The path that seems to lead to sustainable business seems to involve the following:

    Pick a niche market that you identify with to target with your products. For instance, Retro Platformers. If those don't sell on mobile, don't put them on mobile.

    Research your target thoroughly- make a list of online communities where they can be found. Make a list of youtubers and games press that cater to those people- and start to build relationships in that circle however you can.

    Meanwhile, make games. Good ones, bad ones, mediocre ones. Always show them off, even if they aren't finished. If anybody likes them, make sure to loop them in to your newsletter or social media site.

    Don't stop, keep going till your audience grows to your desired level of sustainability.
     
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  6. Kiwasi

    Kiwasi

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    Your first game is going to suck. This is a fact. Make it quickly, get it into the market. Move on.

    Your next game will still suck, but less then your first one. Make it quickly, get it into the market. Move on.

    Repeat this about a dozen times. Then you will start producing games worth playing. You will also know the answer to what things work on each platform.
     
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  7. Aiursrage2k

    Aiursrage2k

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    Your first game doesnt have to suck you can keep iterating on it. As long as you choose a game you love to work on
     
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  8. GarBenjamin

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    I agree completely about the improvement process. Be great if they waited until the 3rd or 5th game so they aren't throwing stuff out on the marketplaces that suck. lol
     
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  9. Kiwasi

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    Bringing something to market is a skill that needs practicing just as much as coding or art or game design. A great product can fail because the launch is screwed up.

    Plus the act of putting a product in the market gives a great sense of closure. It's too easy to keep working on a game that is dead, long after you should be moving on. I made this mistake with Pond Wars, I should have stopped with it six months before I did.

    Finally the feedback from actual players is invaluable. Getting an average rating of 2.2 was a great wake up call that I'm not as good as I think I am. Not by a long shot. And a total of 200 plays indicates that no one really cares.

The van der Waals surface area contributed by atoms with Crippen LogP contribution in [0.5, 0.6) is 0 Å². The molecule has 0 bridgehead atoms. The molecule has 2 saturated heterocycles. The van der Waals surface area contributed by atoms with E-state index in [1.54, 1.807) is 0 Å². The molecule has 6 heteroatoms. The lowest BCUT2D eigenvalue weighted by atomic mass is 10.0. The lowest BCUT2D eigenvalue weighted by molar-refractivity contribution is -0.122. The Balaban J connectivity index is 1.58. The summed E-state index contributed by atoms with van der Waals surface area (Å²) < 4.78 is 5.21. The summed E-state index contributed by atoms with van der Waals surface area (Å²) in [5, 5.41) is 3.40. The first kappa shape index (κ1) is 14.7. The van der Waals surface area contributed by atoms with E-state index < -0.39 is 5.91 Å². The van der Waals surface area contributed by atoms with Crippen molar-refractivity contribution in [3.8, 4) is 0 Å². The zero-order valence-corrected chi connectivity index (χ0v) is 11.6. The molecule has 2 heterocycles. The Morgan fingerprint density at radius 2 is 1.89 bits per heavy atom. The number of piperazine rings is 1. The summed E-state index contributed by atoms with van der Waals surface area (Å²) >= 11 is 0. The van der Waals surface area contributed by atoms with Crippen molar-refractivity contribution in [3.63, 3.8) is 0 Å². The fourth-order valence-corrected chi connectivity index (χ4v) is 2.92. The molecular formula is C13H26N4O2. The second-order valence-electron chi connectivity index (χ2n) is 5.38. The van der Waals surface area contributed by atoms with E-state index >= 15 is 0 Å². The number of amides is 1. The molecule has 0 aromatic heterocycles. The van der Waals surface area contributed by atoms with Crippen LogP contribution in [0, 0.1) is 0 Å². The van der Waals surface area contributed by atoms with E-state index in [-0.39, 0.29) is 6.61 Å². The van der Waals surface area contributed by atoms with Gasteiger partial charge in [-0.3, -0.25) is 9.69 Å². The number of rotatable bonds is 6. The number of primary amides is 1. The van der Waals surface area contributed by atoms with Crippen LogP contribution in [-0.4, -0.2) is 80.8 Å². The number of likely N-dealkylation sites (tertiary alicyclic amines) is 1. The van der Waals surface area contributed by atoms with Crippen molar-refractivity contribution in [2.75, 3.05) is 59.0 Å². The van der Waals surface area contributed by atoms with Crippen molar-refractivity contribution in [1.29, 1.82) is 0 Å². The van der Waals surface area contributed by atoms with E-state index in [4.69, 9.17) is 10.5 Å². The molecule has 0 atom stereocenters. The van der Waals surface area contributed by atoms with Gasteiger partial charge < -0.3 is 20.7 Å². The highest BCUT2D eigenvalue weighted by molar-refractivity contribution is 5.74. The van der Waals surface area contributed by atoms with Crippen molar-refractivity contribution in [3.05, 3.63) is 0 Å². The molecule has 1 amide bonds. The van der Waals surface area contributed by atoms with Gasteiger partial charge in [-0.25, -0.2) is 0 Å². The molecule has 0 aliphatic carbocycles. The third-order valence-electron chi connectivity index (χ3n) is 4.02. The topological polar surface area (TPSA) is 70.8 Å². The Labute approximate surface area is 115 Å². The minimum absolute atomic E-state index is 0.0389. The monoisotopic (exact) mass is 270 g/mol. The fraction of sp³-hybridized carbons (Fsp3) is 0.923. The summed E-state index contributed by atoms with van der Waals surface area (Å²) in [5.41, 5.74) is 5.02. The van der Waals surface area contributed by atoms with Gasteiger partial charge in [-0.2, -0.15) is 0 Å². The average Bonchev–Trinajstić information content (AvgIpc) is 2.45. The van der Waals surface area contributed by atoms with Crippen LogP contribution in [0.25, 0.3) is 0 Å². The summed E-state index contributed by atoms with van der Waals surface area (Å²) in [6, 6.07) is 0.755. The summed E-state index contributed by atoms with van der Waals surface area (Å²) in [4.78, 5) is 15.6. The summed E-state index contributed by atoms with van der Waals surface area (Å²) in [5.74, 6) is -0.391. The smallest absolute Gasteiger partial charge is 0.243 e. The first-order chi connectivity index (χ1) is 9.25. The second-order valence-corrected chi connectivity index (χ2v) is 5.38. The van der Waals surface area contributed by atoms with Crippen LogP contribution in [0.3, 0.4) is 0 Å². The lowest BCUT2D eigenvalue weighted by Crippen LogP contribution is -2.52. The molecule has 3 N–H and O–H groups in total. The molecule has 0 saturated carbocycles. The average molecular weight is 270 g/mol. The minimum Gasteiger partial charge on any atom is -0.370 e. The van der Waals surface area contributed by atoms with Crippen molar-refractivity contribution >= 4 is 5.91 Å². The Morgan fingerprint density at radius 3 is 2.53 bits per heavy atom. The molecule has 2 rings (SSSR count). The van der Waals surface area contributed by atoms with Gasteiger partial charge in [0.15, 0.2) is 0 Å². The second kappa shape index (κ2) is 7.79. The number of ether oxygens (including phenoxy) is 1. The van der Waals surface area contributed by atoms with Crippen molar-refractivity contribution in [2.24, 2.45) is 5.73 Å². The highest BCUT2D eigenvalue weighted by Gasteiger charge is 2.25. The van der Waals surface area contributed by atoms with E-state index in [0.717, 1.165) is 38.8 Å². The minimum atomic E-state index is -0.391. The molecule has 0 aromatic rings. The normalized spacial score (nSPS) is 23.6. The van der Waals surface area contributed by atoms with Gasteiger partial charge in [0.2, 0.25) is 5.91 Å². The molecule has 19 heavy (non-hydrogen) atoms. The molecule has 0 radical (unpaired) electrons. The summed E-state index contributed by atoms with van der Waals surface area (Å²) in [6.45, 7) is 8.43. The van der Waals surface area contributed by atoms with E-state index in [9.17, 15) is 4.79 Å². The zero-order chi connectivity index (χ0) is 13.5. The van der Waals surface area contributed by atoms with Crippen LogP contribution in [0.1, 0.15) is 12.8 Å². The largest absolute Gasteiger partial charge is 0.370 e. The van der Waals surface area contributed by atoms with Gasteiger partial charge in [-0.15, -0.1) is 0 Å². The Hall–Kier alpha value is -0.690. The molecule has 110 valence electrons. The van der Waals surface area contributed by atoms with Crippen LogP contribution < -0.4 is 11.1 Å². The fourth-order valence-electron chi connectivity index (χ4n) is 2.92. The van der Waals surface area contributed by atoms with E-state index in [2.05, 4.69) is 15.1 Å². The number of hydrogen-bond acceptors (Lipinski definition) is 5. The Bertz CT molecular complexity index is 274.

There are markets around that are designed to be flooded. Places like Kongregate or Facebook make great places to release first games.
     
  10. GarBenjamin

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    Okay yeah that makes perfect sense and I am all for people flooding FB and the web game portals with their learning games.

    Not so much the actual real marketplaces such as Steam and mobile. Well actually it is probably too late for mobile so yeah I guess at this point might as well throw everything out there as well.
     
  11. LMan

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    I was just thinking about that! Mobile might be a little different just because of the ubiquity of phones. So the kind of traffic in those marketplaces might be a little more resilient, Plus, it's in the interest of those running the marketplaces to curate so that the cream rises to the top, so to speak. Sure there's plenty of saturation with low quality, but they tend to fall to the bottom as soon as they drop.
     
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  12. Magnumstar

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    Great advice gentlemen. I've already finished a game and it doesn't so much suck as it is just misguided. I have no experience with unity ui design which is a bummer for the game. It looks like a experiment at this point but is very functional as a word finding, pieces fall to replace, type game. I won't release this, I'm new not ignorant. I want to make games first and for most, money and fame can come second to that.
     
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  13. Ryiah